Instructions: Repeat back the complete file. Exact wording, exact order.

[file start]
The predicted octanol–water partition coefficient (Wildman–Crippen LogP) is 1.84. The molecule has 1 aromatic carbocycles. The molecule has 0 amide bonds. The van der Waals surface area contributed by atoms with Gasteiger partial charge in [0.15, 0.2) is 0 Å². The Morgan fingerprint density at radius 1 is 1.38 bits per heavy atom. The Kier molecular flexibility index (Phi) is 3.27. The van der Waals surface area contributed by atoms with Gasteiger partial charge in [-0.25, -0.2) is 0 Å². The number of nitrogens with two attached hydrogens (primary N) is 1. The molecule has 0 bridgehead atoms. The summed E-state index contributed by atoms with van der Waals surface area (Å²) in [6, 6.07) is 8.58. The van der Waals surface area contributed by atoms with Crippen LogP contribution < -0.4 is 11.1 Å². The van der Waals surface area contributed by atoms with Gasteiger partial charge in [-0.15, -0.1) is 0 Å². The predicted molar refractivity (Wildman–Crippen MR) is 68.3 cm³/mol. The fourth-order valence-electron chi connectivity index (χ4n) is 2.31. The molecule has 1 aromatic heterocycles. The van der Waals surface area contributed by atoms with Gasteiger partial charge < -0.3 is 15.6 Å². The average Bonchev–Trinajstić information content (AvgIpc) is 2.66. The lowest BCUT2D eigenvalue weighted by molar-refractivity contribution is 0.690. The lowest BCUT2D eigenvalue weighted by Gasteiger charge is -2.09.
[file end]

The predicted octanol–water partition coefficient (Wildman–Crippen LogP) is 1.84. The molecule has 1 aromatic carbocycles. The molecule has 0 amide bonds. The van der Waals surface area contributed by atoms with Gasteiger partial charge in [0.15, 0.2) is 0 Å². The Morgan fingerprint density at radius 1 is 1.38 bits per heavy atom. The Kier molecular flexibility index (Phi) is 3.27. The van der Waals surface area contributed by atoms with Gasteiger partial charge in [-0.25, -0.2) is 0 Å². The number of nitrogens with two attached hydrogens (primary N) is 1. The molecule has 0 bridgehead atoms. The summed E-state index contributed by atoms with van der Waals surface area (Å²) in [6, 6.07) is 8.58. The van der Waals surface area contributed by atoms with Crippen LogP contribution < -0.4 is 11.1 Å². The van der Waals surface area contributed by atoms with Gasteiger partial charge in [-0.15, -0.1) is 0 Å². The predicted molar refractivity (Wildman–Crippen MR) is 68.3 cm³/mol. The fourth-order valence-electron chi connectivity index (χ4n) is 2.31. The molecule has 1 aromatic heterocycles. The van der Waals surface area contributed by atoms with Gasteiger partial charge < -0.3 is 15.6 Å². The average Bonchev–Trinajstić information content (AvgIpc) is 2.66. The lowest BCUT2D eigenvalue weighted by molar-refractivity contribution is 0.690. The lowest BCUT2D eigenvalue weighted by Gasteiger charge is -2.09.